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#181 gaffa09


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Posted 24 June 2016 - 12:41 PM

Hello John


This email is to confirm that the committee will hear from you on Wednesday 29 June at approximately 10am by telephone. Matt Lamb, who is copied in on this message, will ring you around that time and will talk to you before arranging the conference call with the committee. Matt will use the landline number you provided below.


Please note that the hearing will be in public, so there may be members of the public and press present at the Wellington meeting.



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#182 gaffa09


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Posted 27 July 2016 - 08:11 PM

Hi John,


Barbra said that the Committee took what you said on board and the next step is to meet with the Ministry of Health.  Will let you know if I hear any updates.


Kind regards,



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#183 gaffa09


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Posted 01 August 2016 - 08:48 PM

23 June 2016

Oral Submission on the Petition of John Huntley - 2014/42

‘That the House of Representatives undertake a comprehensive review of the use of the contrast agent myodil (pantopaque) used in myelography, and the link to the development of adhesive arachnoiditis’.


·           Firstly, I would like to thank the Committee for your time and consideration of my petition.  I wanted to speak to you today to provide a personal insight into how the decision to inject me with the contrast agent, myodil has ruined my health and my life.  I want to emphasise that this is an issue affecting hundreds if not thousands of New Zealanders – I am only one of them.


·           Two years after I fractured my neck during a training exercise as a fireman, I was ordered to undergo a myelogram in 1979 and was injected with myodil at Wellington Hospital.  I immediately experienced massive headaches, became dizzy and was dry retching.  I experienced cramps, pains in my neck, arms, and legs, and at the injection site at the bottom of my spine.  I can remember hearing my own screams. 

·           After I was discharged from hospital, I knew something was very wrong.  I experienced regular black outs, dizzy spells, and was falling down stairs.  I could see where I wanted to go, but my body wouldn’t let me. 

·           Prior to being poisoned with myodil I was fully fit and active.

·           Two years ago, a specialist identified three big black dots which indicated concussion or a traumatic brain injury.  I believe this to be as a result of the myodil dye still present in my system.

·           I continue to experience horrific symptoms, including: massive headaches, pain in the eyes, stabbing pains and continual loud ringing in the ears, pain in my neck down to my arms, pain in spine into the lumbar – often unbearable, pain in toes and fingers, pain in all joints, burning and dry, sore mouth – teeth have now been taken out, my skin feels like it is crawling - especially at night, epileptic fits and blackouts, dizzy spells, balance problems and electric shocks that go through the whole body, body jerks - especially in bed, weak muscles and muscle cramps, numbness and tingling in my arms, fingers, legs and toes, and cold sweats.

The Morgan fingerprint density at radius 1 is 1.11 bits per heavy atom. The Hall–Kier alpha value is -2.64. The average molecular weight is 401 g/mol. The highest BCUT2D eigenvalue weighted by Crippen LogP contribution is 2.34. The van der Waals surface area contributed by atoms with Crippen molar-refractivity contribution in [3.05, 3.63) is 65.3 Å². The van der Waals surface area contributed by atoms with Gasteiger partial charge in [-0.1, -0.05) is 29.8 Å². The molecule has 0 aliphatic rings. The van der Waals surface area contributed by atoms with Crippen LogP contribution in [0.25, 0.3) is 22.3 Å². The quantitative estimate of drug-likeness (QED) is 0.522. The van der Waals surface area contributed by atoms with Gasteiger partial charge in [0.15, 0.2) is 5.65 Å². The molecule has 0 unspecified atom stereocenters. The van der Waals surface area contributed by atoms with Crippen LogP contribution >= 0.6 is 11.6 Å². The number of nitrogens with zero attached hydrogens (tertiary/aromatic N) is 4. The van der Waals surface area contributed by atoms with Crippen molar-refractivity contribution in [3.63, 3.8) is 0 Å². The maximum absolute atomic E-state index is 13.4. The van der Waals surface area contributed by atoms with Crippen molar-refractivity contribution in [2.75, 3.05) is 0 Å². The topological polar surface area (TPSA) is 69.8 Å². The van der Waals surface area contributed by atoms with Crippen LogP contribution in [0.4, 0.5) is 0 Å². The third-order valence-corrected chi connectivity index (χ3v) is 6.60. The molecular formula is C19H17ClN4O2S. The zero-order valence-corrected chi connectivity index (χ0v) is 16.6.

Recent Tests

·           My GP is becoming increasing concerned for my health, and recently sent me for blood, urine, CT and MRI tests.  The results showed XXXX

Personal Impact

·           After being released from hospital and developing such debilitating symptoms, I lost everything.  My wife left me, I couldn’t work and lost my taxi business, I was declared bankrupt and ended up losing my home.

·           In addition to the physical symptoms, I suffered mental stress due to my life having been destroyed.  I struggled to bring up five children on my own for years.

·           As ACC refused to acknowledge that my symptoms and rapid declining heath was caused by the injection of myodil, I received no support to care for my children.  Despite ongoing horrific symptoms (listed above), ACC have continued to deny me compensation.

·           Having adhesive arachnoiditis has cost me a huge amount of money, I will never recoup including phone calls, typing, postage, and trips to see other sufferers in New Zealand and Australia.

·           I continue to experience chronic pain and am constantly in search of relief – it is unbearable.

Number of Sufferers in New Zealand

·           I have indications that there are XX who were adversely affected after receiving a myodil injection in New Zealand.  In 1996, after a 60 minutes programme aired, I received 900 enquiries.  It is estimated that there are 6 million people around the World suffering from it.  We will never know the true numbers for sure as many sufferers are now elderly, and some are in bad health.  Many of them may not have heard of arachnoiditis and put their symptoms down to other conditions.  Many people do not have a computer which is a barrier to accessing information and support.

·           Additionally, it can take years to show the effects, up to 15 years or more.

·           Many sufferers have now passed away without having received compensation or even acknowledgement of their condition and the cause.


·           I implore the Committee to act now and call for an investigation to provide relief to the New Zealanders suffering from this dreadful disease through no fault of their own.  As many of them are elderly, I fear they will not live to see justice being done.